The race went back to green on lap 29, with Sato in control of the restart and duly taking charge of the preferred inside line drivers-left into the first chicane. Power found his hands full keeping Marco Andretti at bay and had no opportunity to take the fight to Sato, and there was plenty of activity going on behind Franchitti as Briscoe lost two positions into the first chicane to EJ Viso and Oriol Servia who were having a ferocious private battle; a batch of Brazilian drivers – Rafael Matos, Ana Beatriz and Tony Kanaan – all needed to take to the run off area; and Justin Wilson spun in turn 10. While he kept the car fired up and was able to rejoin the field, it proved a costly error for Wilson as he dropped from seventh to 17th.

Dario Franchitti was about to share the pain. At the start of lap 33, he slid through turn 1, into a hefty impact with the tyre wall and right out of fourth place. He headed for the pits for a checkover and repairs, putting him at the back of the lead lap in 15th place and looking seriously compromised. Elsewhere other cars including Alex Tagliani and Danica Patrick were also finding conditions through turns 6 through 10 to be very treacherous: Tagliani ended up spinning and stalling in the middle of turn 10, and that was enough to provoke the sixth caution of the race.

The latest clutch of incidents had left Sato, Power, Andretti, Servia, Viso and Briscoe forming the top six, and they had a big decision to make under this latest caution: to pit for fuel, or try and stretch it? Sato, Andretti and Viso gambled on more cautions to come and stayed out, while Power led those coming in for fuel and tyres.

When all that shook out, the top three at the restart were Takuma, Marco and EJ, while Sebastian Saavedra, James Jakes, Graham Rahal and Dario Franchitti – who had taken fuel in his solo pit stop just before the caution and had no need to come in again – were all in front of Will Power in eighth who led those who had come through pit lane. It gave Franchitti a strong chance of a win since he could now make it to the end of the race without another stop. It was almost as good for Graham Rahal who like Dario had recently pitted for running repairs, and also James Jakes who was pursuing a completely off-kilter pit stop strategy and would also be able to stretch it to the end.

The restart saw Scott Dixon spin for a second time through the first chicane, while EJ Viso put Marco Andretti under heavy pressure for second place throughout the first green flag lap. He finally pulled off the pass into turn 11 – showing that his scary high-speed crash there on Saturday because of a brake issue had not affected his nerves in the slightest – and then out-dragged Marco through the stadium section to seal the deal into turn 1, giving KV Racing Technology-Lotus an amazing one-two.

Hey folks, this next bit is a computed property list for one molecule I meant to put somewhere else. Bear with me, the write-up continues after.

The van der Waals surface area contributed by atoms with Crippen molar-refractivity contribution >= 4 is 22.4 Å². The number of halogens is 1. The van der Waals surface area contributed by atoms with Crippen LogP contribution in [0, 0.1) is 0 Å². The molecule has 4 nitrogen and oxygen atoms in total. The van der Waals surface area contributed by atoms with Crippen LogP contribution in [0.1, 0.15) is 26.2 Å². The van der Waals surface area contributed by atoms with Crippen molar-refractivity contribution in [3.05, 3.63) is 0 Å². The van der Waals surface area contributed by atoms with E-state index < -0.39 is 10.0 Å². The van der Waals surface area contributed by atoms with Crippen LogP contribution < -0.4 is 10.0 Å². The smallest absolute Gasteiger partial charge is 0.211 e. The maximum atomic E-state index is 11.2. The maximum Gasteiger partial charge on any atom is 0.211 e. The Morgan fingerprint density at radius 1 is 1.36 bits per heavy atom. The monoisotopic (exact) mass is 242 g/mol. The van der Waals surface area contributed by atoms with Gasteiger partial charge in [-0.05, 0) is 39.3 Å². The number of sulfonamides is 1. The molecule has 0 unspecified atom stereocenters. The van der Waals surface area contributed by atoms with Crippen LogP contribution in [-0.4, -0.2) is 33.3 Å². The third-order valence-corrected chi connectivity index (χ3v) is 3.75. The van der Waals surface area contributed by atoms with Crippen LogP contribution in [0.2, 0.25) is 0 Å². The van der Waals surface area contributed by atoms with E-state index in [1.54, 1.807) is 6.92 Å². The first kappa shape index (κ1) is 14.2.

Saavedra and Jakes were already falling off the top three, and then Jakes went and threw away his opportunity with a spin, dropping him down ten spots. Franchitti was also finding the race tough going now after his earlier run into the tyre barriers, and was forced to cede positions to Will Power and Ryan Briscoe, leaving him down in eighth.

Track and weather conditions were by now clearing up nicely, allowing for some close on-track battles between unexpected names and ever-improving lap times throughout the field. Surprisingly the fastest car of all on track was Simona de Silvestro, who despite running nine laps off the lead was the only car to put in a time below the 1:40 mark during the whole race. Unfortunately for the leaders de Silvestro was also running on the same part of the track as they were, and she was battling with them every step of the way – which lapped traffic simply isn’t meant to do. She overtook Marco Andretti through turn 11 on lap 43 and would go on to pass the leader, Takuma Sato, four laps later, confirming her pace but not winning her any friends and surely setting her up with a visit to the officials’ trailer for some words about race etiquette.

Meanwhile, the KV Racing Technology-Lotus dream was disintegrating. Viso was being a little over-wrought in his defence of second place from assaults by Marco Andretti, and EJ was warned at least seven times about some very blatant blocking moves by race control until finally their patience was exhausted and he was handed a drive-thru penalty on lap 43 that dumped him down to ninth place.

And five laps later, Takuma Sato’s time in the lead was over: the fuel gamble hadn’t worked, and he needed to pit to make it to the end of the race. That put him down to seventh place by the time he was topped up and sent back out. Sato had done all he could and he’d outlasted Saavedra (who had come in for fuel on lap 47) and Andretti (who had come in on lap 46, after also having lost eletronic data read-outs on his car). Marco tried one last roll of the dice with a switch to soft slick tyres despite the presence of a lot of water offline, and while he managed to avoid any crashes for the remaining laps, it didn’t really deliver any significant performance advantage either.

The upshot was that Will Power was finally back in the lead, and Graham Rahal had played an excellent strategic recovery as well to put himself in second behind the Australian, splitting Power from his Penske team mate Ryan Briscoe who was in front of the off-colour Dario Franchitti in fourth.